Ethernet is the most commonly used method with which to implement local area network (LAN) connectivity among computers and devices. If you connect to the Internet or your local office network with a wired connection, there is a good chance that you are connecting via Ethernet.
What is Ethernet?
Ethernet is a network protocol that controls the method with which computers and devices communicate. The Institute of Electrical and Electronics Engineers (IEEE) defines Ethernet as protocol 802.3. It is a layer 2 data-link protocol that is often used as part of the TCP/IP stack. TCP/IP resides at layer 3 or 4, making Ethernet the foundation for communication using the TCP/IP protocol. Data is transmitted in Ethernet frames which are broken down by the IP layer 3 into variable-length packets.
What is Ethernet Used For?
Ethernet networking is used for applications where the speed and reliability of the network are more important than the flexibility afforded by a wireless solution.
Ethernet speeds, reliability, and security make it the best choice for mission-critical systems that need to maintain fast and consistent data transmission. When implementing a network, the characteristics of an Ethernet versus wireless solution should be considered. In many business scenarios, Ethernet is still the preferred method of providing communication between an organization’s computers and devices.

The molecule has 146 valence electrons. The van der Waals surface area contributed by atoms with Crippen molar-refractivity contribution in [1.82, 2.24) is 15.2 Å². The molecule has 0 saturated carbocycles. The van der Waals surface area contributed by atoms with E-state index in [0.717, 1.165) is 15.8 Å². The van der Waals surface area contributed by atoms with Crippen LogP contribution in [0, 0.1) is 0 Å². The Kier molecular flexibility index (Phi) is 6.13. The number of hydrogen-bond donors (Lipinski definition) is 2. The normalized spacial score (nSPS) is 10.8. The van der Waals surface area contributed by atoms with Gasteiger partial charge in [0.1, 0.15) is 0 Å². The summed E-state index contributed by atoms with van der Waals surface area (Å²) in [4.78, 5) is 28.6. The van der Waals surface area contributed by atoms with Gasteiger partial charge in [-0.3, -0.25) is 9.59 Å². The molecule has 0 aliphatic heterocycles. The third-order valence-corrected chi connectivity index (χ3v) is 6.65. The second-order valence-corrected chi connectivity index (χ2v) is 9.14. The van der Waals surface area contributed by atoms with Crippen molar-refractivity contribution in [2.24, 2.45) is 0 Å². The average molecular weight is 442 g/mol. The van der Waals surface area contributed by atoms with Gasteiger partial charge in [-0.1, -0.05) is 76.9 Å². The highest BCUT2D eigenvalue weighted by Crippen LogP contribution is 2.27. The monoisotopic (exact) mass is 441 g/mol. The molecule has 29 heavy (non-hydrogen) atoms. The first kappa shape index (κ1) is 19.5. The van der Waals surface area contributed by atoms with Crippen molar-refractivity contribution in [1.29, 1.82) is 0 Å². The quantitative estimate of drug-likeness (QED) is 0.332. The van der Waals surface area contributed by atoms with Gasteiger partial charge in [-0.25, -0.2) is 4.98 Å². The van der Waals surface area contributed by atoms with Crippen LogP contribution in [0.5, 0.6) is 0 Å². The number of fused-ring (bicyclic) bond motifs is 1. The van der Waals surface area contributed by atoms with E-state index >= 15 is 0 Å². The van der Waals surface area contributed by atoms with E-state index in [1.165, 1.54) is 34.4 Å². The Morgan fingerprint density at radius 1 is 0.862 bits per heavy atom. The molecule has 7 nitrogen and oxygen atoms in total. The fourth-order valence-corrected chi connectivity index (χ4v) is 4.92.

Ethernet vs WiFi
WiFi technology has taken the world by storm and is extremely popular because of its convenience and flexibility. You can connect to WiFi just about everywhere, though some of the public connections should be treated very carefully as they are not secure. Many laptops and the majority of mobile devices are not equipped with an Ethernet port and therefore cannot be connected to a wired network without using a converter.
Ethernet is not going away anytime soon as it has a number of advantages over WiFi.
Reliability - The wired connection provided by Ethernet is more consistent and reliable that this provided by a wireless solution.
Speed - WiFi is gaining in this category, but higher-speed connections are still available through a wired, Ethernet connection.
Interference - Ethernet networks are less susceptible to interference than WiFi connections. Wireless networks are notoriously prone to interference from nearby devices or environmental factors such as walls and furniture.
Security - The convenience of WiFi networks introduces security concerns that are not present in an Ethernet implementation. The wired nature of the Ethernet makes it more difficult for hackers to attempt to gain unauthorized access to the network.
Latency - Delays in data transmission, also known as latency, are minimized when employing a wired, Ethernet network.